By Oldcorn, Anthony; Ross, Charles; Mandelbaum, Allen; Dante Alighieri
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This new severe quantity, the second one to seem within the three-volume Lectura Dantis, includes professional, targeted observation at the Purgatorio by way of thirty-three overseas students, each one of whom provides to the nonspecialist reader one of many cantos of the transitional center cantica of Dante's certain Christian epic.
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Additional info for Lectura Dantis : Purgatorio
The Trilogy; or Dante’s Three Visions. W. Thomas. London: H. G. Bohn, 1859–1866. Thompson, David. Dante’s Epic Journeys. Baltimore, MD: Johns Hopkins University Press, 1974. Tommaseo, Niccolò (1837). La Divina Commedia. Con le note di Niccolò Tommaseo e introduzione di Umberto Cosmo. Turin: UTET, 1927–1934. Reprint of second deﬁnitive edition, Milan: F. Pagnoni, 1865. Venturi, Pompeo (1732). La Divina Commedia di Dante Alighieri. Col commento del Pompeo Venturi. Florence: L. Ciardettti, 1821. Vitali, Guido.
His sin in listening to the song will be described as a “petty fault” at Canto III, 9. Cato’s rebuke does not apply to him, because he is not there purging himself in order to see God. But it applies with telling force to the vacillating pilgrims. The language of the rebuke is biblical; the slough is undoubtedly to be interpreted as the skin shed by the maturing snake. Cato would have the pilgrims put off the old man and put on the new. Old Cato stands for the New Law; the newly arrived saints-to-be backslide, led on by Dante and his portavoce, toward the old.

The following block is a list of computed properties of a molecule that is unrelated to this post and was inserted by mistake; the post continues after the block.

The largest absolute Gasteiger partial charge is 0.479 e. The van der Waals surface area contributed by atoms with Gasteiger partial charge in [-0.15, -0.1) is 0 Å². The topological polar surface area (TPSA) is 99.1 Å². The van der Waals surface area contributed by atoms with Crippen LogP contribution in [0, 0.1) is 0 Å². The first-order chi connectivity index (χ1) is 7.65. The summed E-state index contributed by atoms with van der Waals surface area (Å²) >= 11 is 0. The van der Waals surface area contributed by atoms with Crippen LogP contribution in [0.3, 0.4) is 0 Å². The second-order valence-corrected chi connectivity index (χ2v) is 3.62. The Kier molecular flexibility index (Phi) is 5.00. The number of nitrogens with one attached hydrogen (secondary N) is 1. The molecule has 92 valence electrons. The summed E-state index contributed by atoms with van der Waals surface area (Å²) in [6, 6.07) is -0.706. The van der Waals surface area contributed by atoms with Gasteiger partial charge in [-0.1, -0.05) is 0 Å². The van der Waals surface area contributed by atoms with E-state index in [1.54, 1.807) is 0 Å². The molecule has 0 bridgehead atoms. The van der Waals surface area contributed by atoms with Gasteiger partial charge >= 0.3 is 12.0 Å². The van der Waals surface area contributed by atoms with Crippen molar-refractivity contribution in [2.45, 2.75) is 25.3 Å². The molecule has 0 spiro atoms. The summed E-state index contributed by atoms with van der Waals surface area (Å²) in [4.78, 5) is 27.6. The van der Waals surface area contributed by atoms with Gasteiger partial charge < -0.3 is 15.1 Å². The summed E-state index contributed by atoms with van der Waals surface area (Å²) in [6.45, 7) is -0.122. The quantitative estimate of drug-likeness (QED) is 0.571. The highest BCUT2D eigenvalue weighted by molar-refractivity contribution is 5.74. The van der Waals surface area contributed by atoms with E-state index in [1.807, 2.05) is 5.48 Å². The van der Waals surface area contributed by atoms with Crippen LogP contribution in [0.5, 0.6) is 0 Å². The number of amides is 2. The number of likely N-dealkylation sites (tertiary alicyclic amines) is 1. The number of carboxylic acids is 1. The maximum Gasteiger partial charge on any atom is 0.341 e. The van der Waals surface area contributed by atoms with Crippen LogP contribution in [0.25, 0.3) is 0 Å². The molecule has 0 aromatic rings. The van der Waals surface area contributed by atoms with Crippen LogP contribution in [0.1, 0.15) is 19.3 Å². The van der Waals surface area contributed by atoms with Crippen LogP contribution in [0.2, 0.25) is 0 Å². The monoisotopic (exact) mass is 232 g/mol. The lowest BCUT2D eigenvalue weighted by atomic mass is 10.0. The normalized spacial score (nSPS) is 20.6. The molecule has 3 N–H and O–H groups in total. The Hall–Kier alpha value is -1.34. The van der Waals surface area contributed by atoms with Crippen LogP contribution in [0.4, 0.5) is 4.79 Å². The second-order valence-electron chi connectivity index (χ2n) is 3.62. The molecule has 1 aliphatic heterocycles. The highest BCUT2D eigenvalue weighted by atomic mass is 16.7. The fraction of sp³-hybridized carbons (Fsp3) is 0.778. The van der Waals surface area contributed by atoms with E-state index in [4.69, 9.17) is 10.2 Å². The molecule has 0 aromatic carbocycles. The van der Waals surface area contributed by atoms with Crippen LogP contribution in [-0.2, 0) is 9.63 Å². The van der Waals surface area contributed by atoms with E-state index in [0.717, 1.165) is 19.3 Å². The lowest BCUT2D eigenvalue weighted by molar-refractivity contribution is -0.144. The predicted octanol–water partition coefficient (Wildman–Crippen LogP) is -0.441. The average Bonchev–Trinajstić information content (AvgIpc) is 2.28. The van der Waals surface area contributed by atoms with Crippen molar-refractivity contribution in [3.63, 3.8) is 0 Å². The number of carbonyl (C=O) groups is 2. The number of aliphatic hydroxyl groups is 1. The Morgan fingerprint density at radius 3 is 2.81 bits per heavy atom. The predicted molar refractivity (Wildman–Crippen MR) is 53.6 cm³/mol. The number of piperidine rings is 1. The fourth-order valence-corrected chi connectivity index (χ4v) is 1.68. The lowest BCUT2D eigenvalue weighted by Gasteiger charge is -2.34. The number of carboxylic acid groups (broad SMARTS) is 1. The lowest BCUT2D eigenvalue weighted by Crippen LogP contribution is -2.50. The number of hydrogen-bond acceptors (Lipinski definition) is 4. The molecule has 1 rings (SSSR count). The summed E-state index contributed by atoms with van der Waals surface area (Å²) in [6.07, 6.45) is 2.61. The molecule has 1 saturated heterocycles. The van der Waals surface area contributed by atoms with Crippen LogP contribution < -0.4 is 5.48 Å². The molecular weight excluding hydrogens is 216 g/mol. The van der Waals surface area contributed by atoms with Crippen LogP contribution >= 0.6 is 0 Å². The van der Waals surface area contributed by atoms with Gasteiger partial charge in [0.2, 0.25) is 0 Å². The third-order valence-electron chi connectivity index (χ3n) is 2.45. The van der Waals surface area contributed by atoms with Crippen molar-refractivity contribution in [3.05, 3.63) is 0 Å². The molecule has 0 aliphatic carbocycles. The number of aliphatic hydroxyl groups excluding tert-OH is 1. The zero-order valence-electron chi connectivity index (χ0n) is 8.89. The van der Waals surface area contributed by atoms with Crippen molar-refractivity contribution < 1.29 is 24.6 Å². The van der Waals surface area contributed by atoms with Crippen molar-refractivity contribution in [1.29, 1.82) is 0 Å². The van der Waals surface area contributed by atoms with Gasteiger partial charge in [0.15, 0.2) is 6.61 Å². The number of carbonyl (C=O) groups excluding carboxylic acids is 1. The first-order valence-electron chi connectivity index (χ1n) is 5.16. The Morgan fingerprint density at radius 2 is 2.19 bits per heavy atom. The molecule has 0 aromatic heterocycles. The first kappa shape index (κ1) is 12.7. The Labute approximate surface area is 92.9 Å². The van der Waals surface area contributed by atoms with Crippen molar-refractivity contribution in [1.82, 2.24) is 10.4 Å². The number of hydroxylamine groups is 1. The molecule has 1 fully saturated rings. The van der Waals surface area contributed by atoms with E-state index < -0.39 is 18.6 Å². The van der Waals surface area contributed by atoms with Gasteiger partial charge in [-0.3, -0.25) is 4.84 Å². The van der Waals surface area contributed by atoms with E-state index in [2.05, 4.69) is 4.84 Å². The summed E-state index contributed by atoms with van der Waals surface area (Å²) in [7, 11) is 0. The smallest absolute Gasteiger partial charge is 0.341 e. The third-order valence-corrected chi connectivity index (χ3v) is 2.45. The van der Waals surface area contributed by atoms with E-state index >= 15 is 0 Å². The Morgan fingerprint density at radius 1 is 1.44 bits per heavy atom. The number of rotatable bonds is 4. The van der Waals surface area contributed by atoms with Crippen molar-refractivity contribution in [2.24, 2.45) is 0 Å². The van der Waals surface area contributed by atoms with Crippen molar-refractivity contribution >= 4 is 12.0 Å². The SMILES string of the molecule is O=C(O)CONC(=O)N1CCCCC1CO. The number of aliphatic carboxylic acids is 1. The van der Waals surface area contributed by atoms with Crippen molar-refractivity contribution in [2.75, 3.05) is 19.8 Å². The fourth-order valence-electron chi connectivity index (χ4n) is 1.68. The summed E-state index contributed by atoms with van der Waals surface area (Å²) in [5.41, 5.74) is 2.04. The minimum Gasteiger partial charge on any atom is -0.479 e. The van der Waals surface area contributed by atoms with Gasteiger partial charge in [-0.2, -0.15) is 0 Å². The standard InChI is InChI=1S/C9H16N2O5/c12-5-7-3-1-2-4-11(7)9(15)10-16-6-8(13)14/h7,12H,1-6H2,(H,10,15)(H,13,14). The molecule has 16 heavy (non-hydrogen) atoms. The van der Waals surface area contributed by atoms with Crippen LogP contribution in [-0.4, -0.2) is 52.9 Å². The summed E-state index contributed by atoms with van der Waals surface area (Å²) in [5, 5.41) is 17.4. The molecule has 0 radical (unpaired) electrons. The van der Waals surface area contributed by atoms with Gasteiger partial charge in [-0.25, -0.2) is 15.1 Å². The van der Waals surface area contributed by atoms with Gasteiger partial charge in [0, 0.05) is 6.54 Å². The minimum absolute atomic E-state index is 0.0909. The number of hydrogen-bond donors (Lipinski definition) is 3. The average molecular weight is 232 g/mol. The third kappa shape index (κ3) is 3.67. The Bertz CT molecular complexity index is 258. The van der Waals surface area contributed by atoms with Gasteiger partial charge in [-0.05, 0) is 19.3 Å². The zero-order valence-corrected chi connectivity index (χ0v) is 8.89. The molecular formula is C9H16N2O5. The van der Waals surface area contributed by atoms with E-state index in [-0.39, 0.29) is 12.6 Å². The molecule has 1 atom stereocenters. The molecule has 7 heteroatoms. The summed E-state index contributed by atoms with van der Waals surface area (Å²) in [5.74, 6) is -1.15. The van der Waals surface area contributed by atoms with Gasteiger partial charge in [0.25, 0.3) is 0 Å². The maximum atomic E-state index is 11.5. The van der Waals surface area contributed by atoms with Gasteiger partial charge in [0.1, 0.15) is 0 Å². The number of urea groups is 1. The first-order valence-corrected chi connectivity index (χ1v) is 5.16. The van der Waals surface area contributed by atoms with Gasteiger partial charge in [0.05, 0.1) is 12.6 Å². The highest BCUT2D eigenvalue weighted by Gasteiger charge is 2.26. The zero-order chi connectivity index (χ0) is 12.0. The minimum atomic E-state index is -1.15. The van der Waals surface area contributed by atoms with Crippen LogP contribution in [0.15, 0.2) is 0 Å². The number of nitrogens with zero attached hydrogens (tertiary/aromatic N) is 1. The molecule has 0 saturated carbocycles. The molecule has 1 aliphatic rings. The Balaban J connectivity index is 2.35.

Their ﬁrst purgatorial action is to be inactive (“as if they had / forgotten to proceed to their perfection,” 74–75). The innocent-sounding little phrase in fact prepares the reader for Cato’s thunderous rebuke some ﬁfty verses later. 16 The meeting with Casella is so charmingly presented that few of those who have dealt with the scene have been sensitive to its negative implications. Beginning with the failed attempt at a friendly embrace between Dante and Casella, the behavior of the protagonist, now acting on his own initiative at center stage for the ﬁrst time in the Purgatorio, is subtly ironized by his author.